Thirty-four Tuesdays ago, 3 million Minnesotans voted, about 292,000 of them by absentee ballots.
Today, five important residents weighed in. And they didn’t mail it in.
The Minnesota Supreme Court today, in a unanimous 5-0 decision (PDF), shot down every claim that Norm Coleman and his lawyers made during a seven-week trial and, now, nearly two months of appeals.
And the judges said that Al Franken, who challenged Coleman in the nation’s most expensive U.S. Senate campaign in 2008, is “entitled . . . to receive the certificate of election as United State Senator from the State of Minnesota.”
But the court stopped short of ordering Gov. Tim Pawlenty to sign the election certificate immediately. Instead, citing Minnesota’s rules of appellate procedure, they allowed Coleman 10 days to file a petition for rehearing. If none is filed, the court’s order stands.
Whether Coleman will take the state Supreme Court’s decision to the U.S. Supreme Court was unclear. Coleman was to meet the media at 3 p.m. at his St. Paul home.
Franken is scheduled to meet the media at 4:15 p.m. at his Minneapolis home.
Sunday, during an interview on CNN, Pawlenty said, he expected the state Supreme Court to “give guidance and direction as to the certificate of election. I’m prepared to sign it as soon as they give the green light.”
He added that, if Coleman appealed, “a federal court could stay or put a limit on or stop the effect of the state court ruling,” he said. “If they chose, if they do that, I would certainly follow their direction. But if that doesn’t happen promptly or drags out for any period of time, then we need to move ahead with signing this, particularly if I’m ordered to do that by the state court.”
That didn’t happen today.
Early indications were that Pawlenty would not address the media today on the issue.
Secretary of State Mark Ritchie, who is required to co-sign the certificate, issued a brief statement this afternoon, saying, “As required by Minnesota law, I will co-sign the election certificate as soon as it is issued by Governor Tim Pawlenty.”
Franken can’t be sworn in as Minnesota’s second senator and the Democrat’s 60th until an election certificate is signed. With the Senate in a Fourth of July recess, even if the certificate were signed today, Franken couldn’t be sworn in until next week.
Senate Majority Leader Harry Reid, in a statement, said, “I congratulate Senator-elect Al Franken, the next Senator from the state of Minnesota. The people of Minnesota will now finally get the brilliant and hardworking new senator they elected in November and the full representation they deserve. …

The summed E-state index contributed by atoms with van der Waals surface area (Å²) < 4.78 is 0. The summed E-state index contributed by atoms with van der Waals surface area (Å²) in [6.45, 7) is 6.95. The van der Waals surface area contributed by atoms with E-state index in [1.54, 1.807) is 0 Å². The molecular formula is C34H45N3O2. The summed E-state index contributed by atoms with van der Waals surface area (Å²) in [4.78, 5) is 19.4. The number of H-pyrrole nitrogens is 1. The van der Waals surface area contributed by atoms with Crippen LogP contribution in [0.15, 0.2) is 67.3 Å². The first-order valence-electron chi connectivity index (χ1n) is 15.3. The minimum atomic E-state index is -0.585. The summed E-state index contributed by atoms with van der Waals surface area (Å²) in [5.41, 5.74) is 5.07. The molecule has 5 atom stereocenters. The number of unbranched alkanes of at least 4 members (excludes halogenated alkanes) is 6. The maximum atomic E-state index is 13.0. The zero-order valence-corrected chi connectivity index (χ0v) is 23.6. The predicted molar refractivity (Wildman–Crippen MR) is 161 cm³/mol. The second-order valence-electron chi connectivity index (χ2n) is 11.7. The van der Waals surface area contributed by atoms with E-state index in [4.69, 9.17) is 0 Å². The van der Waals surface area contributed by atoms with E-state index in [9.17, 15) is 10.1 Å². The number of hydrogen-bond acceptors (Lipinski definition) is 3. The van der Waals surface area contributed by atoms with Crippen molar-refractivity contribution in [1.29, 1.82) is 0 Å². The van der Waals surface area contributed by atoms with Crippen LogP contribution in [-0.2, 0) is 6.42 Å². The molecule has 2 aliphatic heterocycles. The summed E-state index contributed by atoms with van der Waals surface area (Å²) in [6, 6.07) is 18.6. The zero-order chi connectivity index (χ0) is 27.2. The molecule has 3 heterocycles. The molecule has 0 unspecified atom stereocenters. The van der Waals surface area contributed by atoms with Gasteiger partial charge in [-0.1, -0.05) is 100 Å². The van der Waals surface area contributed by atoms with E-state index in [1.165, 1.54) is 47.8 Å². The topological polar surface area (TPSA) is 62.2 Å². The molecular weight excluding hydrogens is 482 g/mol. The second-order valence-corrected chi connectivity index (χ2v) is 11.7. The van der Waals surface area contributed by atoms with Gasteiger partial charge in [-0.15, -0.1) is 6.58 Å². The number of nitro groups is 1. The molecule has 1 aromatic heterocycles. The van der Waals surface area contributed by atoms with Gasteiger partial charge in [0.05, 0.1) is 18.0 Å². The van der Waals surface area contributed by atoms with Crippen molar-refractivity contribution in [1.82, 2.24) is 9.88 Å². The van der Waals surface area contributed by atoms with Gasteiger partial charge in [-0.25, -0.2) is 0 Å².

“The Senate looks forward to welcoming Senator-elect Franken as soon as possible. He will play a crucial role as we work to strengthen our economy, ensure all Americans can access and afford quality health care, make our country more energy independent, confirm the President’s outstanding nominee to the Supreme Court, and tackle the many other challenges we face.
“I once again encourage Governor Pawlenty to respect the votes of his constituents and the decisions of his state’s highest court. He should put politics aside, follow his state’s laws and finally sign the certificate that will bring this episode to an end.”
I thank the Minnesota Supreme Court, the three-judge election contest panel, the State Canvassing Board, local election officials, and all campaign staff and volunteers for their extraordinary efforts in bringing this U.S. Senate election to its conclusion.
This unanimous opinion of the Court affirms the accuracy and fairness of Minnesota’s election laws and recount procedures. As required by Minnesota law, I will co-sign the election certificate as soon as it is issued by Governor Tim Pawlenty.
The state two political parties involved in the contest weighed in quickly.
The Minnesota Republican Party criticized the ruling but also talked about moving forward.
“Today’s ruling wrongly disenfranchised thousands of Minnesotans who deserve to have their votes counted. Alongside Senator Coleman, the Republican Party of Minnesota has fought to make sure every vote counts and all voters are treated fairly and uniformly. As we move forward, our deeply flawed election system must be dramatically improved to ensure our state’s elections are fair, accurate and reliable.”
The DFL Party in its statement offered its “heartfelt congratulations once again to Senator-elect Franken, his wife Franni and their family. Throughout this long process, Minnesotans have seen what kind of senator Al Franken will be: determined, patient, thoughtful and ready to work for our state. Now it is time for the senator-elect to be seated so that Minnesota is once again fully represented in the United States Senate.”
Party leaders also said the ruling “proves that Minnesotans can take pride in our election process. The close vote, the long recount and the ensuing election contest may have confounded other states. But Minnesota has shown the nation that our system is meticulous, transparent and fair.”
They called for quick action to seat Franken.
Today’s ruling came after a month of anticipation. The Supreme Court heard arguments from Coleman’s and Franken’s lawyers on June 1, with Coleman lawyer Joe Friedberg receiving the harshest treatment from the five justices. It was long expected, by legal experts, that the Supreme Court would deny Coleman his claims.
But the legal victory today was as sturdy as Franken could have hoped for.
Now, for a little bit more, the state and the Senate wait.